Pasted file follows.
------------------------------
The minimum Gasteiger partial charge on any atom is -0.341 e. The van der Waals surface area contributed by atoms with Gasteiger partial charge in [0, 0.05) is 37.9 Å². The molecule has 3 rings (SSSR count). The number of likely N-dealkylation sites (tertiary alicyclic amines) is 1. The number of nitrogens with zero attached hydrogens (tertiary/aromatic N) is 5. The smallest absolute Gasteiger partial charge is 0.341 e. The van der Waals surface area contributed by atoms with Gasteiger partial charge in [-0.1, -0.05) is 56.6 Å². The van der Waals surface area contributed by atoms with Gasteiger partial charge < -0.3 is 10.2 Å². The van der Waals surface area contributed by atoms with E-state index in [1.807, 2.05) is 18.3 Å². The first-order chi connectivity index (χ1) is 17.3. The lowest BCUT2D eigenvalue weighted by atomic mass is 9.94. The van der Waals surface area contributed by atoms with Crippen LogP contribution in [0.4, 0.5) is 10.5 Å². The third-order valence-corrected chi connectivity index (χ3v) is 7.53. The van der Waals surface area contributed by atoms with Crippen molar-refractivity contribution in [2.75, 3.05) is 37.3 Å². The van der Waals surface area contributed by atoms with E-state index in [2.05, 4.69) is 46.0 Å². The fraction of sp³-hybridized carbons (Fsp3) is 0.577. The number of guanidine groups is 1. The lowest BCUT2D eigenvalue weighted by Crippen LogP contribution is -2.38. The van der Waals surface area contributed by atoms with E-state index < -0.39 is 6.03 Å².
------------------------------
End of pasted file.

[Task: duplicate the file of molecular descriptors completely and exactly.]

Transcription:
The minimum Gasteiger partial charge on any atom is -0.341 e. The van der Waals surface area contributed by atoms with Gasteiger partial charge in [0, 0.05) is 37.9 Å². The molecule has 3 rings (SSSR count). The number of likely N-dealkylation sites (tertiary alicyclic amines) is 1. The number of nitrogens with zero attached hydrogens (tertiary/aromatic N) is 5. The smallest absolute Gasteiger partial charge is 0.341 e. The van der Waals surface area contributed by atoms with Gasteiger partial charge in [-0.1, -0.05) is 56.6 Å². The van der Waals surface area contributed by atoms with Gasteiger partial charge < -0.3 is 10.2 Å². The van der Waals surface area contributed by atoms with E-state index in [1.807, 2.05) is 18.3 Å². The first-order chi connectivity index (χ1) is 17.3. The lowest BCUT2D eigenvalue weighted by atomic mass is 9.94. The van der Waals surface area contributed by atoms with Crippen LogP contribution in [0.4, 0.5) is 10.5 Å². The third-order valence-corrected chi connectivity index (χ3v) is 7.53. The van der Waals surface area contributed by atoms with Crippen molar-refractivity contribution in [2.75, 3.05) is 37.3 Å². The van der Waals surface area contributed by atoms with E-state index in [2.05, 4.69) is 46.0 Å². The fraction of sp³-hybridized carbons (Fsp3) is 0.577. The number of guanidine groups is 1. The lowest BCUT2D eigenvalue weighted by Crippen LogP contribution is -2.38. The van der Waals surface area contributed by atoms with E-state index < -0.39 is 6.03 Å².